REYHANLI, Turkey — In Syria’s chaotic and increasingly radicalized revolution, one man stood out for having resolutely moderate views, a large following and, it was widely whispered, the support of the United States and its allies.
Jamal Maarouf, a former day laborer who until recently was one of northern Syria’s most powerful commanders, had been held up by the Syrian opposition as a model rebel leader who shunned extremism and was among the first to take up arms against the Islamic State.
He had also, however, established a reputation as a warlord, whose fighters exacted tribute at checkpoints and spent more time engaged in the lucrative smuggling businesses he operated than waging war.
When the al-Qaeda-affiliated Jabhat al-Nusra group forced him to flee his headquarters in the picturesque Jabal Zawiya mountains of northern Idlib province in November, Maarouf found himself with few friends. About half of his men remained behind, preferring to accommodate the invaders than fight for their leader. Moderate allied groups declined to respond to his pleas for help. So did the U.S.-led coalition, which failed to answer e-mails sent by the Syrian opposition requesting airstrikes against his attackers.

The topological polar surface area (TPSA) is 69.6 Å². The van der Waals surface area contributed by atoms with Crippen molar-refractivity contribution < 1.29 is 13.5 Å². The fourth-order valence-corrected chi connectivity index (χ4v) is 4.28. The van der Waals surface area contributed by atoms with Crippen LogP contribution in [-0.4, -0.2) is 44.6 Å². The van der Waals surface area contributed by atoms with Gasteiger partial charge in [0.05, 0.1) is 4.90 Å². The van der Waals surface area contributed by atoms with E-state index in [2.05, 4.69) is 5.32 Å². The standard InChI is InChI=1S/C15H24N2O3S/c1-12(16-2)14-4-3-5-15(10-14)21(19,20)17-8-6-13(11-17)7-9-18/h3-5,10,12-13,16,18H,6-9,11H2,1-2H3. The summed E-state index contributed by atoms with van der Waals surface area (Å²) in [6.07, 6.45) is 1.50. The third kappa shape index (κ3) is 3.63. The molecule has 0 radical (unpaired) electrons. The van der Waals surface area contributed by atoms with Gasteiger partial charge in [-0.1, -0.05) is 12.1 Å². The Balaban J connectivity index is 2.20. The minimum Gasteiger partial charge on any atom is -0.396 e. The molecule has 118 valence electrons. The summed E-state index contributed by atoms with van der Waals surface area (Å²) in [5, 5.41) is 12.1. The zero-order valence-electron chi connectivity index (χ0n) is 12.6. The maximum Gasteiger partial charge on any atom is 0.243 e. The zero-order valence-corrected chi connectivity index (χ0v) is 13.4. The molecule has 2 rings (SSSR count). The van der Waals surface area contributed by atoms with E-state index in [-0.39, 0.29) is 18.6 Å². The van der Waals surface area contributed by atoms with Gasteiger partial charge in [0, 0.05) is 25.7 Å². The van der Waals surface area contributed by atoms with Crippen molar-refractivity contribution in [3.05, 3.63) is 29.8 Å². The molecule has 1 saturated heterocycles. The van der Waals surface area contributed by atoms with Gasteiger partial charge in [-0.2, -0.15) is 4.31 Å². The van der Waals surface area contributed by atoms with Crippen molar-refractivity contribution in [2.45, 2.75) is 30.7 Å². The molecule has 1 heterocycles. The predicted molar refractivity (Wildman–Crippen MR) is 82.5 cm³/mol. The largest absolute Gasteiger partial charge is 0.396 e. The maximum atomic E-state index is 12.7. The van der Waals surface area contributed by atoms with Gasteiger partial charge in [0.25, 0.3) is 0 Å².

Syrians elsewhere expressed little sympathy for a man who, in the eyes of many, had come to represent not the best but the worst of what the revolt against President Bashar al-Assad had become.
“We didn’t rise up against Bashar to replace him with someone like Jamal Maarouf,” said a commander with Ansar al-Sham, who spoke on the condition of anonymity because his small rebel group has tried to steer a path of neutrality.
The story of Maarouf’s rise and fall illuminates some of the reasons why moderate rebels have fared so badly in the competition for influence with Islamists in Syria’s complicated war. It also underscores the challenges confronting the United States as it casts around for allies on the ground in the fight against the Islamic State, the main focus of America’s latest Middle East intervention.